How racism found my son on Fortnite

My six-year-old is eating pizza and rambling about a video game friend when suddenly racial trauma rears its head

Published April 24, 2021 7:30PM (EDT)

Wallace Lane and his son (Photo courtesy of the author)
Wallace Lane and his son (Photo courtesy of the author)

What I love most about being a Black father is also what I love about being a Black male educator for Baltimore City Public Schools: discovering teachable moments in the face of adversity. But what I am particularly fearful of in that same duality is Black children's inattentiveness to racism in all its ugly forms. And that alone is not fair. Especially when Black children, more than any other demographic, are currently battling the most trauma associated with a global health crisis as well as threats to their humanity, from police brutality to a slew of other modern racial injustices.

Sadly, racism doesn't surprise me anymore. This is nothing new. And I think I speak for every Black man when I say I am tired, to the point where I'm reluctant to watch another video of yet another Black body robbed of its life. And let's not mention the protests that follow; I'm definitely not marching in the streets with the hope of convincing lawmakers, who will never understand the trauma of my Blackness, that my Blackness matters. This what troubles me most and makes me feel hopeless on so many levels — the inability to protect your children, let alone yourself, from unforeseen racism. Police brutality this day. Being Public Enemy #1 to a health pandemic the next. And, as I learned on a recent Friday evening over dinner with my six-year-old son Waylon, there's even racism on Fortnite. Yes, there are actual little kids who are racist on Fortnite.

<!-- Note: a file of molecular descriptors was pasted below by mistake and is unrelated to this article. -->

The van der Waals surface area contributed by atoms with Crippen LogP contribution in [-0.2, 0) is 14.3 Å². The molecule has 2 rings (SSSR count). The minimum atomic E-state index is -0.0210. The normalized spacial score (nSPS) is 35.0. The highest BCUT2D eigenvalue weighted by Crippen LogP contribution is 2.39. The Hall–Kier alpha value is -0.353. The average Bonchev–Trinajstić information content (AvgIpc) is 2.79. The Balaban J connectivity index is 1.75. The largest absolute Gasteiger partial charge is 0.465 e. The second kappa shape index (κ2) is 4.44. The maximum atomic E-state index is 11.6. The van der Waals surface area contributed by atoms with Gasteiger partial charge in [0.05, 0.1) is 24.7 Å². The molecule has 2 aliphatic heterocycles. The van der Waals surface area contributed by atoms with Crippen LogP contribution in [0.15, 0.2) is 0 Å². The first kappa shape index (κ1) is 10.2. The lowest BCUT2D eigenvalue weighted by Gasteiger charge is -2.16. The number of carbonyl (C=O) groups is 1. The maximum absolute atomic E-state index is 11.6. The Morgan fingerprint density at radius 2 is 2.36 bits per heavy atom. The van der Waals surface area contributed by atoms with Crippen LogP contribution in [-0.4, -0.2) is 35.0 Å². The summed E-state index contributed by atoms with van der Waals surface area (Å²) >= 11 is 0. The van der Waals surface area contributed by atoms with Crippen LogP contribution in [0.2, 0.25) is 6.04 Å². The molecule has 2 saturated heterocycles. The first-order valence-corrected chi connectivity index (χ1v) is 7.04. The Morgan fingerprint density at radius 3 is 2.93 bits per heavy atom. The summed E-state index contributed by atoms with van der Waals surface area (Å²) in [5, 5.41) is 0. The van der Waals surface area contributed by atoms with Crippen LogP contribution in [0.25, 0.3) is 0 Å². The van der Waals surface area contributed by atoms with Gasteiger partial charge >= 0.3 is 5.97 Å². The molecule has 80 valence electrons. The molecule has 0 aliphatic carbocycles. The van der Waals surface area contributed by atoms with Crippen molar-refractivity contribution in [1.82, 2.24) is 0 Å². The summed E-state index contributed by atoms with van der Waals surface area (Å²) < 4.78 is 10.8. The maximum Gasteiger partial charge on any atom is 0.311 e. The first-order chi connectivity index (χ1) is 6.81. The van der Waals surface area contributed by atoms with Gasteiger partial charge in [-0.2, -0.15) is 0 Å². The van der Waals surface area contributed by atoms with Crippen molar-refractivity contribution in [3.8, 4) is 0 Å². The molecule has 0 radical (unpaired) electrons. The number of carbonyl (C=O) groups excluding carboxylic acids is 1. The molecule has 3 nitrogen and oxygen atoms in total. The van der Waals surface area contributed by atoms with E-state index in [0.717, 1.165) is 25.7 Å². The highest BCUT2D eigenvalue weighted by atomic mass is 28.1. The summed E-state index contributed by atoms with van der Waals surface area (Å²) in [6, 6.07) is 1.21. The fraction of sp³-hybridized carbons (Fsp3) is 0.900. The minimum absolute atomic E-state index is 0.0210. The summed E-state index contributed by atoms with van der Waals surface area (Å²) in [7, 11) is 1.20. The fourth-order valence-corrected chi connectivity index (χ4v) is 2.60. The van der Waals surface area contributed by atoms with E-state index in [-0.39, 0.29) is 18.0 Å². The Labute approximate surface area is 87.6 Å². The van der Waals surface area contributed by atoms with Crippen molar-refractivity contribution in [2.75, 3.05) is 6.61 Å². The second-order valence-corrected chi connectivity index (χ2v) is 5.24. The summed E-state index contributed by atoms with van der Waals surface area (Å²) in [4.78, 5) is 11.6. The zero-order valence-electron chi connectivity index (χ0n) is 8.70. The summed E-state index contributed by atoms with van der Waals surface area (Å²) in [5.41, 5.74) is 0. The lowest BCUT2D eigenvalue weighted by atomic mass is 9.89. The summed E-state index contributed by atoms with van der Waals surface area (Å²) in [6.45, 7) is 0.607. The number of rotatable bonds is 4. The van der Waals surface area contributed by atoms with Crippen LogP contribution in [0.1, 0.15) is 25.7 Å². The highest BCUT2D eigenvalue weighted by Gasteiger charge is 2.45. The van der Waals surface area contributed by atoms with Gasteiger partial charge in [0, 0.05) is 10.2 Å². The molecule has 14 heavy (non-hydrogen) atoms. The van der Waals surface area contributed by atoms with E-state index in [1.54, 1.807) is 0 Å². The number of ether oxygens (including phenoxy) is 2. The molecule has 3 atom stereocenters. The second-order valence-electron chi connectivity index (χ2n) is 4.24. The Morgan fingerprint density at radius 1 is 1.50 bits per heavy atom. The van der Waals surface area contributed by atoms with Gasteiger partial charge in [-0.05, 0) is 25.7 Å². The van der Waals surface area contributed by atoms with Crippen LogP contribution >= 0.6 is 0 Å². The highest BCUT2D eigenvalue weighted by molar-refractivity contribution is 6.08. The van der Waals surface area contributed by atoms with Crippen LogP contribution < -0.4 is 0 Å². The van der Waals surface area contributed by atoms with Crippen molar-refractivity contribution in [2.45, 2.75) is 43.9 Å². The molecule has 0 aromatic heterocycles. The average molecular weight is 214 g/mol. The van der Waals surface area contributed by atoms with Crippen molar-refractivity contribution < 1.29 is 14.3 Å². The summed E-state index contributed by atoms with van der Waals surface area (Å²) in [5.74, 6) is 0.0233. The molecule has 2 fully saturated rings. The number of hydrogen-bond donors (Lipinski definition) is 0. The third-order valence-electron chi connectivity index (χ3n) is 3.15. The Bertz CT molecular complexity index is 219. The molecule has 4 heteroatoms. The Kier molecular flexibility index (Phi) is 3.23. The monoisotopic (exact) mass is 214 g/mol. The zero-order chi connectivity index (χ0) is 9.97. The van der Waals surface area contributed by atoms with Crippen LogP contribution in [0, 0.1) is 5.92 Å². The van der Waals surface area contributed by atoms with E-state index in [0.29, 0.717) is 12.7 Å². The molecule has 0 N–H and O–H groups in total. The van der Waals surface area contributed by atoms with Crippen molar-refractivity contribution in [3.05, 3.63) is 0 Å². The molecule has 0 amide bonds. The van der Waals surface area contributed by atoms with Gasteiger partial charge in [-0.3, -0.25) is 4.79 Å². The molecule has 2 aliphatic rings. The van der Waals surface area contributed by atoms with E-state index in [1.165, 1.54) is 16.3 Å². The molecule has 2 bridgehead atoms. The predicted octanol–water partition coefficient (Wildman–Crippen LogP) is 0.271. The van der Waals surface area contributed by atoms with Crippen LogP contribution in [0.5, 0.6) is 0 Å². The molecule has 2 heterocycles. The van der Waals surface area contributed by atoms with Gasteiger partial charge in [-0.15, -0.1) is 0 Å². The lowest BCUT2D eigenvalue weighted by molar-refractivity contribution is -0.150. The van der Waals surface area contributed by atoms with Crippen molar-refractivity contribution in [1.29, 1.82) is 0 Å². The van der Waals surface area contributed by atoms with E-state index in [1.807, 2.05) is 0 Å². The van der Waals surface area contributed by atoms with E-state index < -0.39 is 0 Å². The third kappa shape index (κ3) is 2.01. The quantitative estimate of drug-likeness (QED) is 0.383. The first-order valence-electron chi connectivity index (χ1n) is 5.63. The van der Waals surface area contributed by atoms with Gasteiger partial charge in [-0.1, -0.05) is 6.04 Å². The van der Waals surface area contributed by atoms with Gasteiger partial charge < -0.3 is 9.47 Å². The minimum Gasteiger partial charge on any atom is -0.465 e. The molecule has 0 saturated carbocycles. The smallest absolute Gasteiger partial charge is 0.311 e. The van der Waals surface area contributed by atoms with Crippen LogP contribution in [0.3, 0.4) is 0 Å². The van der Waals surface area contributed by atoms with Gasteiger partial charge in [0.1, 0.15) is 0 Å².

Fortnite, bruh. Fortnite.

"Daddy, why don't white people like Black people?" Waylon blurted out between chugging his carton of Yoo-Hoo and wolfing down skinny slices of cheese pizza. 

Friday is our day to kick back together and bond. It's chat and chew night: We eat fast food, play video games and pretty much don't leave the house. By the way, when I say "skinny slices of pizza," I don't mean we're starving and I can't afford DiGiorno or nothing like that. This is a parent hack I figured out myself to get Waylon to eat more with his fluctuating appetite. Hence, we ate thin slices of pizza. Remember the teacher who hyped that pizza party all year, only to serve students those thin appetizer-like slices of pizza? I still can't believe teachers had the audacity to hype a pizza party all year long, only to serve you slither slices and a swig of Pepsi in a plastic cup. Talk about finesse. But those little slices keep my son eating when a regular-sized slice might not.